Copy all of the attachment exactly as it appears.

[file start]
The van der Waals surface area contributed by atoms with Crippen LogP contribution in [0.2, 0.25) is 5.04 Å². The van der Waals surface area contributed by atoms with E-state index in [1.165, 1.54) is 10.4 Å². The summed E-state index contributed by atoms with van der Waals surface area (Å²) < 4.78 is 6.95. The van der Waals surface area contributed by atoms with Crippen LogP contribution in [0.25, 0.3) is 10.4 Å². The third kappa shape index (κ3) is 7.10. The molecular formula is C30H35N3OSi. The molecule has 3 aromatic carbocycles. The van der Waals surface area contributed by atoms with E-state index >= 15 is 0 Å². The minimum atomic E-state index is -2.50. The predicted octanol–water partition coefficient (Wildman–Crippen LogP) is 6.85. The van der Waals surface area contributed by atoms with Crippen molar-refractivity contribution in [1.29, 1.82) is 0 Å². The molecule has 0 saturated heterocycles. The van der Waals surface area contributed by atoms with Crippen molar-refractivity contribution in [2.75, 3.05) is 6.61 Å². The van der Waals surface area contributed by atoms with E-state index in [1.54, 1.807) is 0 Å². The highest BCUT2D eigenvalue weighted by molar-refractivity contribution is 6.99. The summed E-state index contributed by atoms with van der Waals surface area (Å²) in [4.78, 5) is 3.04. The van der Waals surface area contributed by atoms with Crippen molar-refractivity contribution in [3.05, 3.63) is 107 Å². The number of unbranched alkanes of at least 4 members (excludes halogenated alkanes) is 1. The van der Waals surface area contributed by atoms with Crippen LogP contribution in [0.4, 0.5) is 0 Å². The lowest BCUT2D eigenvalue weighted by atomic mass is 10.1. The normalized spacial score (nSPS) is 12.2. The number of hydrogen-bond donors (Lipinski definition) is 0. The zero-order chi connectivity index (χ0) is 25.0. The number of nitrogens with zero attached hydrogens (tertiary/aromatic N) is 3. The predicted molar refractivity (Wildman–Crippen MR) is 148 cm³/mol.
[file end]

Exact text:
The van der Waals surface area contributed by atoms with Crippen LogP contribution in [0.2, 0.25) is 5.04 Å². The van der Waals surface area contributed by atoms with E-state index in [1.165, 1.54) is 10.4 Å². The summed E-state index contributed by atoms with van der Waals surface area (Å²) < 4.78 is 6.95. The van der Waals surface area contributed by atoms with Crippen LogP contribution in [0.25, 0.3) is 10.4 Å². The third kappa shape index (κ3) is 7.10. The molecular formula is C30H35N3OSi. The molecule has 3 aromatic carbocycles. The van der Waals surface area contributed by atoms with E-state index >= 15 is 0 Å². The minimum atomic E-state index is -2.50. The predicted octanol–water partition coefficient (Wildman–Crippen LogP) is 6.85. The van der Waals surface area contributed by atoms with Crippen molar-refractivity contribution in [1.29, 1.82) is 0 Å². The molecule has 0 saturated heterocycles. The van der Waals surface area contributed by atoms with Crippen molar-refractivity contribution in [2.75, 3.05) is 6.61 Å². The van der Waals surface area contributed by atoms with E-state index in [1.54, 1.807) is 0 Å². The highest BCUT2D eigenvalue weighted by molar-refractivity contribution is 6.99. The summed E-state index contributed by atoms with van der Waals surface area (Å²) in [4.78, 5) is 3.04. The van der Waals surface area contributed by atoms with Crippen molar-refractivity contribution in [3.05, 3.63) is 107 Å². The number of unbranched alkanes of at least 4 members (excludes halogenated alkanes) is 1. The van der Waals surface area contributed by atoms with Crippen LogP contribution in [0.4, 0.5) is 0 Å². The lowest BCUT2D eigenvalue weighted by atomic mass is 10.1. The normalized spacial score (nSPS) is 12.2. The number of hydrogen-bond donors (Lipinski definition) is 0. The zero-order chi connectivity index (χ0) is 25.0. The number of nitrogens with zero attached hydrogens (tertiary/aromatic N) is 3. The predicted molar refractivity (Wildman–Crippen MR) is 148 cm³/mol.